El Centro resident Alejandra Noriega and her daughter, Zuria D. Lemus-Noriega, are shown in this courtesy photo. Noriega is relieved to find out that classes will be distance-learning-only in the late summer/fall for her daughter. Although she thinks her daughter's ADD would benefit from hands-on instruction, she worried exposure might sicken her mother, who is battling cancer. | COURTESY PHOTO
IMPERIAL COUNTY — When Alejandra Noriega learned no Imperial County schools would be re-opening in the late summer/fall to physical classes, she said her first emotion was one of “relief.”
“I am so relieved that now I know what will happen with schools in the fall and can plan accordingly. I will figure out a way to make my daughter’s education work and am grateful I do not have to worry about my mother getting sick,” Noriega said in a July 20 interview.
Gov. Gavin Newsom’s July 18 announcement that closed most schools in the state (including those in Imperial County) to in-person education in the fall gives local parents cause for both relief and concern.
“Schools can physically open for in-person education when the county that they are operating in has been off our monitoring list for 14 consecutive days,” said Newsom, who mandated distance learning for 32 of 58 California counties where COVID-19 is still considered out of control.
Prior to Newsom’s announcement, Noriega was worried. She favored the specialized intensive instruction her daughter received in a face-to-face environment, but worried that going back to school might also due her mother harm, who is battling cancer.
“My daughter has ADD, so they send her to a class called ‘Little Learners’ at McCabe with a maximum of three students per tutor for one hour every day. She goes to regular class, but they send her there when she is struggling,” said Noriega, who felt her daughter benefitted from the classes in a way Noriega could not help her daughter with on her own.
Yet she worried her daughter’s exposure to others at school might endanger Noriega’s mother, who has cancer.
“I will do the best I can to make my daughter’s education work and possibly find a tutor to help her with distance learning and thankfully I no longer have to worry about my mother getting sick,” Noriega said.
Although the decision has been made for her, Amanda Venuti of El Centro struggled at the end of the last school year with distance learning.
With six children in five different grade levels and only three computers in the household, it is easy to see how Venuti could be challenged by the process of educating her children.
“I feel like my kids deserve better than distance learning and that I am not qualified as a teacher to help them. They would receive a better education if they were in school,” said Venuti in a July 14 interview.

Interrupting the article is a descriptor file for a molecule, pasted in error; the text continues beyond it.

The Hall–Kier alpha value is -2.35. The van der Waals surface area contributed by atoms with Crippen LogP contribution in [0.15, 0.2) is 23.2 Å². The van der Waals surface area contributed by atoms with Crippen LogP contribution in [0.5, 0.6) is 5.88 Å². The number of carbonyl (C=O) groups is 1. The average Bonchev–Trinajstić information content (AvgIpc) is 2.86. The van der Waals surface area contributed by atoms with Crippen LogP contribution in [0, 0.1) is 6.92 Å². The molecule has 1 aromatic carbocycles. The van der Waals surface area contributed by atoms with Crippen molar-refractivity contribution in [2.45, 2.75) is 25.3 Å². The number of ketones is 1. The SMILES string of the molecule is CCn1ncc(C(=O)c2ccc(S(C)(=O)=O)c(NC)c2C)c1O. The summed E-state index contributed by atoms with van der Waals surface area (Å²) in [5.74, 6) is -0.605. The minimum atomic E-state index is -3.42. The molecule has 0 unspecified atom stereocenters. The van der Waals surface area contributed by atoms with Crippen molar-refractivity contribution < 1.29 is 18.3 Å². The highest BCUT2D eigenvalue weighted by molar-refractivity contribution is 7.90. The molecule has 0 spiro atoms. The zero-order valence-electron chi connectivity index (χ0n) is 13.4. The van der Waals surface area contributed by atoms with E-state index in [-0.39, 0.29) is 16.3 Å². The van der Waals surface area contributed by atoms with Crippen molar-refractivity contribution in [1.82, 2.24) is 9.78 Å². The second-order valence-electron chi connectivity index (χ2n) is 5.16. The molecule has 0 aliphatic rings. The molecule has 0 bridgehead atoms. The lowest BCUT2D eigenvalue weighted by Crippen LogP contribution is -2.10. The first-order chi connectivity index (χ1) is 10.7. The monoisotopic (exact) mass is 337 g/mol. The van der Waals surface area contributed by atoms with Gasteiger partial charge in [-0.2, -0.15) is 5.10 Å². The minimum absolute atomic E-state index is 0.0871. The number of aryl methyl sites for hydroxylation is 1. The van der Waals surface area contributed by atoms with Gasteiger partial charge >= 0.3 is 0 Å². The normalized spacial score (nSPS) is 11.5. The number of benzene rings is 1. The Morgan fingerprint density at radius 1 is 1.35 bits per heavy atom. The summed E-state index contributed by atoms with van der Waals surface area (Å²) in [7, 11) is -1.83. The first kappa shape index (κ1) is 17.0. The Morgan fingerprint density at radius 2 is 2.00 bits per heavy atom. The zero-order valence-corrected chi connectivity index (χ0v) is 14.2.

With so many children in the house, Venuti explained how extraordinary complications often arise when educating her children at home.
“It happened more than once where I had four kids who all had an 11 o’clock Zoom meeting. What am I supposed to do?” said Venuti, who was hoping for local schools to open in the fall.
After learning of the governor’s announcement, Venuti said she is panicked and does not know how she will educate her children.
Kevin Grizzle, who serves on the Holtville Unified School Board, said in a July 15 interview that the board has regularly been in meetings with colleagues about how to handle fall’s distance learning classes.
“We are going to have virtual school for sure in the fall,” said Grizzle, who added he feels safe having his children go back to schools when they ultimately reopen.
“When we eventually go back, there will be part-time classes and social distancing. If and when my school comes back, they will have a staggered system,” said Grizzle, who has two kids attending college at Cal Poly and one at Holtville’s middle school.
Grizzle said he and his colleagues have discussed the topic of how to open schools in the fall, but the decision falls on the COVID-19 numbers and the state’s response.
Grizzle said he would send his daughter to on-campus classes if school opened, because he feels confident that when schools open, they will do so in a manner that keeps the students safe.
“I would like to go back to regular classes at school, but I do not think I will get the chance this year. If we were allowed to go back to classes, I would not be worried about catching COVID-19, but since the numbers are going up, it’s probably safer to stay at home,” said Kate Grizzle, 13, who attends Holtville Middle School.
Though Gov. Newsom’s action has taken the decision out of the hands of local schools, eventually local education administrators will decide the next step in the re-opening process.
McCabe Union Elementary School District board member Alexa Horne, who previously taught kindergarten for 30 years, shared her guidance for parents for when they will have to send their children back to school.
“My advice is to do what you think is best for your own family. Also believe the school district is going to do everything they can to ensure the health of their employees,” Horne said.